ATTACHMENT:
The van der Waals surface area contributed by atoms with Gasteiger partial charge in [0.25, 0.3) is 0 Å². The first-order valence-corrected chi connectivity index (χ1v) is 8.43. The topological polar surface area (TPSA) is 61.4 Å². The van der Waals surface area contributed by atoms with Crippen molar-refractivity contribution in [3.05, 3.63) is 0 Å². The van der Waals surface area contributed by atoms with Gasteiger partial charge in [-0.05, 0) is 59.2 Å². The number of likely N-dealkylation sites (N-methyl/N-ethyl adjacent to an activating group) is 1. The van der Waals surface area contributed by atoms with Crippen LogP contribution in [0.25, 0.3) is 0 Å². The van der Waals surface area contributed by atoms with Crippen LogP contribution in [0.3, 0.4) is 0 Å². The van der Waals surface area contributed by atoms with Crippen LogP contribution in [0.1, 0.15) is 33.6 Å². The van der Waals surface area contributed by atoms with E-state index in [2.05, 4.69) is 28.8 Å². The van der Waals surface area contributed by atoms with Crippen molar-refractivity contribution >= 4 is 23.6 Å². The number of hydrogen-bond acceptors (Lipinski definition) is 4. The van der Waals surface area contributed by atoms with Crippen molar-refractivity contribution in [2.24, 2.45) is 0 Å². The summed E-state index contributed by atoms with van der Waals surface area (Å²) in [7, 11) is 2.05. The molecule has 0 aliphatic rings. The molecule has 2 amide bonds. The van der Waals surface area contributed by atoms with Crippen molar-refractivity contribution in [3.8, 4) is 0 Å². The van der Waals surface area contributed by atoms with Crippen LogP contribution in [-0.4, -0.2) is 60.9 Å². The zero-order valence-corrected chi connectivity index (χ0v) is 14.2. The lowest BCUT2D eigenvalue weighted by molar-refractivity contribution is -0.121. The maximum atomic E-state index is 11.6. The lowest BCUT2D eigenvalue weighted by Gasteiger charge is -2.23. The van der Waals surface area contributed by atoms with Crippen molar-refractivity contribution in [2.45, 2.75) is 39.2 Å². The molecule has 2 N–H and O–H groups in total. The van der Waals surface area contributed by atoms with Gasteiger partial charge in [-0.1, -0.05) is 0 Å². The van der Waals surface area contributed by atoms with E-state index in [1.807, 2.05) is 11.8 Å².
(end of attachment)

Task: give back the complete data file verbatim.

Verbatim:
The van der Waals surface area contributed by atoms with Gasteiger partial charge in [0.25, 0.3) is 0 Å². The first-order valence-corrected chi connectivity index (χ1v) is 8.43. The topological polar surface area (TPSA) is 61.4 Å². The van der Waals surface area contributed by atoms with Crippen molar-refractivity contribution in [3.05, 3.63) is 0 Å². The van der Waals surface area contributed by atoms with Gasteiger partial charge in [-0.05, 0) is 59.2 Å². The number of likely N-dealkylation sites (N-methyl/N-ethyl adjacent to an activating group) is 1. The van der Waals surface area contributed by atoms with Crippen LogP contribution in [0.25, 0.3) is 0 Å². The van der Waals surface area contributed by atoms with Crippen LogP contribution in [0.3, 0.4) is 0 Å². The van der Waals surface area contributed by atoms with Crippen LogP contribution in [0.1, 0.15) is 33.6 Å². The van der Waals surface area contributed by atoms with E-state index in [2.05, 4.69) is 28.8 Å². The van der Waals surface area contributed by atoms with Crippen molar-refractivity contribution >= 4 is 23.6 Å². The number of hydrogen-bond acceptors (Lipinski definition) is 4. The van der Waals surface area contributed by atoms with Crippen molar-refractivity contribution in [2.24, 2.45) is 0 Å². The summed E-state index contributed by atoms with van der Waals surface area (Å²) in [7, 11) is 2.05. The molecule has 0 aliphatic rings. The molecule has 2 amide bonds. The van der Waals surface area contributed by atoms with Crippen molar-refractivity contribution in [3.8, 4) is 0 Å². The van der Waals surface area contributed by atoms with Crippen LogP contribution in [-0.4, -0.2) is 60.9 Å². The zero-order valence-corrected chi connectivity index (χ0v) is 14.2. The lowest BCUT2D eigenvalue weighted by molar-refractivity contribution is -0.121. The maximum atomic E-state index is 11.6. The lowest BCUT2D eigenvalue weighted by Gasteiger charge is -2.23. The van der Waals surface area contributed by atoms with Crippen molar-refractivity contribution in [2.45, 2.75) is 39.2 Å². The molecule has 2 N–H and O–H groups in total. The van der Waals surface area contributed by atoms with Gasteiger partial charge in [-0.1, -0.05) is 0 Å². The van der Waals surface area contributed by atoms with E-state index in [1.807, 2.05) is 11.8 Å².